Can an artist’s genius just vanish?
According to Eminem’s toughest critics, himself included, it can. He makes his self-doubt plain, and acknowledges the naysayers, on the Beyoncé-assisted piano ballad “Walk on Water,” the first single and opening song from his first album in four years, Revival: “If you bitches are tryin’ to strip me of my confidence, mission accomplished.” There couldn’t be a starker contrast to “Rap God,” off 2013’s The Marshall Mathers LP 2, which was a six-minute clinic of lyrical and technical wizardry, fueled by complete confidence.
As the best-selling rapper of all time, Eminem, now 45, has come to mean a lot of different things to a lot of different people, and though he can’t please everyone, he sure tries. Sonically, Revival is all over the place, from fluffy pop-rap to propulsive rap-rock (built on samples of songs like “I Love Rock ‘n’ Roll” and the Cranberries’ “Zombie”) to straight-up trap-influenced hip-hop. It could’ve been a total mess, but despite the occasional choppiness of the flows and the few clunky lines, early songs “Believe” and “Chloraseptic” (featuring NYC rapper Phresher) quickly establish that Eminem is not only still relevant, but still a world-class rapper.
Em saves his more purposeful words, which follow his Trump-skewering freestyle on October’s BET Hip Hop Awards, for elsewhere. While the conceptual second single “Untouchable” fails as a song, with that grating sample of Cheech & Chong’s “Earache in My Eye” ruining the chorus, at least it’s a commendable look at white privilege, police brutality, and racial injustice. Elsewhere, on the Alicia Keys collaboration “Like Home,” Em eviscerates Trump for his racism and incompetent response to the Charlottesville protests. Keys’ skying, spangled chorus virtually guarantees that the song will become Revival’s biggest hit, while Em’s verses make it as potently vitriolic as YG and Nipsey Hussle’s “FDT.”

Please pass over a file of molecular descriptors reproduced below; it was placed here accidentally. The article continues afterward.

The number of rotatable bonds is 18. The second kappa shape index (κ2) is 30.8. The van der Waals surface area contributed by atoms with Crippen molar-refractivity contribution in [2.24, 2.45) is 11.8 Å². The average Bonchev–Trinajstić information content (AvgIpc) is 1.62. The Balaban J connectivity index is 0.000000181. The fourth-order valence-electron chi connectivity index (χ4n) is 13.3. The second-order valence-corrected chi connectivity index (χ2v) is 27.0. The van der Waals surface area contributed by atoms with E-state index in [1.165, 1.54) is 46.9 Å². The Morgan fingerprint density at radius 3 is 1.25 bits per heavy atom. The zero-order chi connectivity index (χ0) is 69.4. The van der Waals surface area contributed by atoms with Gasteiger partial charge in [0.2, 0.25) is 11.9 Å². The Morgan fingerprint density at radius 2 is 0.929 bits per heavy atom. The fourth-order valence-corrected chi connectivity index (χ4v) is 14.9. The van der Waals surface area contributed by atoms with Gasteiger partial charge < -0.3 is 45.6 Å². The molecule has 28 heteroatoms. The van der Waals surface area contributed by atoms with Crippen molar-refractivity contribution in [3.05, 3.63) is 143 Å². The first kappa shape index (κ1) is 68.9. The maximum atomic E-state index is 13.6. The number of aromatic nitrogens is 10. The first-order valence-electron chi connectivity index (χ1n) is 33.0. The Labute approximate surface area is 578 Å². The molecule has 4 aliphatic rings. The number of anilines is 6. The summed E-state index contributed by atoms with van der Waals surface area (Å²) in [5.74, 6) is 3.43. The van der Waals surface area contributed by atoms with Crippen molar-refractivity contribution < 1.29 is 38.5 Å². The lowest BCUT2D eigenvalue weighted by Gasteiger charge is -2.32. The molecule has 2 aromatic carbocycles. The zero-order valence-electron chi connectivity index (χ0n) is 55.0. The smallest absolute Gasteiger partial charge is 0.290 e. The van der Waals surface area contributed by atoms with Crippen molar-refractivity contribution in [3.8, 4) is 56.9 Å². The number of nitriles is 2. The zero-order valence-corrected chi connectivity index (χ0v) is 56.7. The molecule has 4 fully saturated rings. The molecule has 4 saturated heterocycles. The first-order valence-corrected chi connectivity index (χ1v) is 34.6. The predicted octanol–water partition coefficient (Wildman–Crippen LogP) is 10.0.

In addition to the album’s more politically motivated moments, Revival has made headlines for its personal content, too. On its final three songs, from “In Your Head” to “Arose,” Em reflects on the negatives of his image, apologizes to his daughter Hailie for publicizing the ugliness of his relationship with her mother, and painfully relives his near-fatal 2007 methadone overdose. The placement of these songs at the end of the album suggests that Em wanted to leave the impression that he’s still capable of revelatory writing. In that, he succeeds.
If the whole album was as focused as that final sequence, Revival would be an unqualified triumph. It’s not. Tracks like “River” and “Bad Husband,” which respectively feature Ed Sheeran and X Ambassadors, feel splattery and disjointed, more like the product of audio files haphazardly swapped via email than organic in-studio collaborations. Em also gets in his own way by rapping for overlong stretches that dull a song’s musicality, or else saying some seriously ill-considered shit. “Grab you by the (meow!), hope it’s not a problem, in fact/ About the only thing I agree on with Donald is that,” he raps on “Heat.”
None of these flaws are surprising; 2010’s Recovery and The Marshall Mathers LP 2 had similar issues. But on Revival, Em sounds vital enough that he can leave the worries of “Walk on Water” behind for now.